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NFL relaxing COVID-19 protocols for vaccinated players, staff

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NFL owners agreed Wednesday to relax COVID-19 protocols almost entirely for fully vaccinated players and staff, an additional incentive to seek shots before training camp opens this summer. The NFL Players Association also signed off on the new policy.

The league has told staff members that it expects them to get vaccinated unless they have an approved religious or medical exemption. But player participation is voluntary, per agreement with the NFLPA. Speaking after a two-day virtual league meeting, commissioner Roger Goodell said that 30 of the 32 teams have reported vaccination rates of more than 90% among the Tier 1 and Tier 2 staff groups that work among their football operations. The other two teams are over 85%, Goodell said.

Goodell did not specify rates for players but made a point to say that they will be safer if they are vaccinated.

"We know for a fact that that is the one step that everyone can take that makes them safer, not just for themselves but for their families and others that they may be in contact with," Goodell said. "We'll continue to provide whatever education that we can about vaccinations themselves with medical experts as well as others to try to help people make their personal decisions in the best possible way for their safety as well as the people around them."

Moving forward, players and staff who are fully vaccinated will not be subject to daily testing. They will have no mask requirements, will not have to quarantine if they are exposed to a COVID-19 positive person and won't have travel restrictions. They will be allowed to eat in the team cafeteria, won't be subject to weight room capacity limits, can use the team sauna and can interact with vaccinated friends and family during travel.

Those who are not fully vaccinated, however, will not receive those perks. They must still test daily, wear a mask at team facilities, follow social distancing procedures and quarantine after exposure. They will have restrictions when they travel, will be subject to capacity limits in the weight room, won't be able to use the sauna and will be prohibited from interacting with vaccinated friends and family during travel.

NFL players have begun returning to team facilities for voluntary offseason workouts, in many cases on modified schedules negotiated between coaches and player representatives to the NFLPA. The leaguewide positivity rate since the end of the 2020 season is 0.04%, Goodell said. That rate in 2020 was about 0.08%.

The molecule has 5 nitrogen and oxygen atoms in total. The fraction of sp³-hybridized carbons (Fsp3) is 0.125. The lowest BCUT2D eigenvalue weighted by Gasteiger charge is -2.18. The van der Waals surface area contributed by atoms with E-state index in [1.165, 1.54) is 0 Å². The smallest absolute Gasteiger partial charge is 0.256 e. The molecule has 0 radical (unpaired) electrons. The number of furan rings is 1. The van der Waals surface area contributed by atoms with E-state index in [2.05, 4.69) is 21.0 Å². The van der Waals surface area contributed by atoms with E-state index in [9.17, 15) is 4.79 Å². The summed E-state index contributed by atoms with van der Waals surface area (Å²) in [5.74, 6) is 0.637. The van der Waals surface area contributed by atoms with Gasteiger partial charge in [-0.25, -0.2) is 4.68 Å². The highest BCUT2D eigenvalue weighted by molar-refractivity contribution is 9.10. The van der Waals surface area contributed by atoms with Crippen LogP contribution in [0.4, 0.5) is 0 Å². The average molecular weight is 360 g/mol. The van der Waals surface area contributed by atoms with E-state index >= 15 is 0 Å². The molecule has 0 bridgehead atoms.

On Tuesday, teams learned that they will be permitted to host fans when training camps open in late July, subject to state and local guidelines. In addition, all but two teams have now received approval from state and local governments to open their stadiums at full capacity when games resume. The league expects similar outcomes for the other two teams, the Indianapolis Colts and Denver Broncos.

In other news Wednesday, owners:

• Approved a rule that expands the area where blocks below the waist are prohibited. They may now occur only within a newly created "tight end box," defined as within 2 yards of the traditional tackle position and 5 yards on either side of the line of scrimmage. Blocking, or taking on blocks, below the waist outside of that area will carry a 15-yard penalty.

While seemingly obscure, the change will force a significant alteration in blocking techniques for players who pull or are otherwise on the move outside of the tight end box. The same goes for defenders, who won't be able to "cut down" bigger offensive players as they approach outside the box. It could also prove difficult for officials, who will be required to envision the artificial boundaries of the area.

• Agreed to set initial training camp roster limits at 90. There will be three sets of cutdowns, one after each of the three preseason games, as follows:

  • Aug. 17: 85-man roster limit

  • Aug. 24: 80-man roster limit

  • Aug. 31: 53-man roster limit

• Set the 2022 salary cap ceiling at $208.2 million, in agreement with the NFLPA. The final number will be determined next spring, based on 2021 league revenues, and could fall below the ceiling. If the CBA calculation calls for a higher number, the difference will be used to pay off $17 million in player benefits that were canceled as a result of the COVID-19 amendments the league and union agreed to last July, according to ESPN NFL Insider Dan Graziano.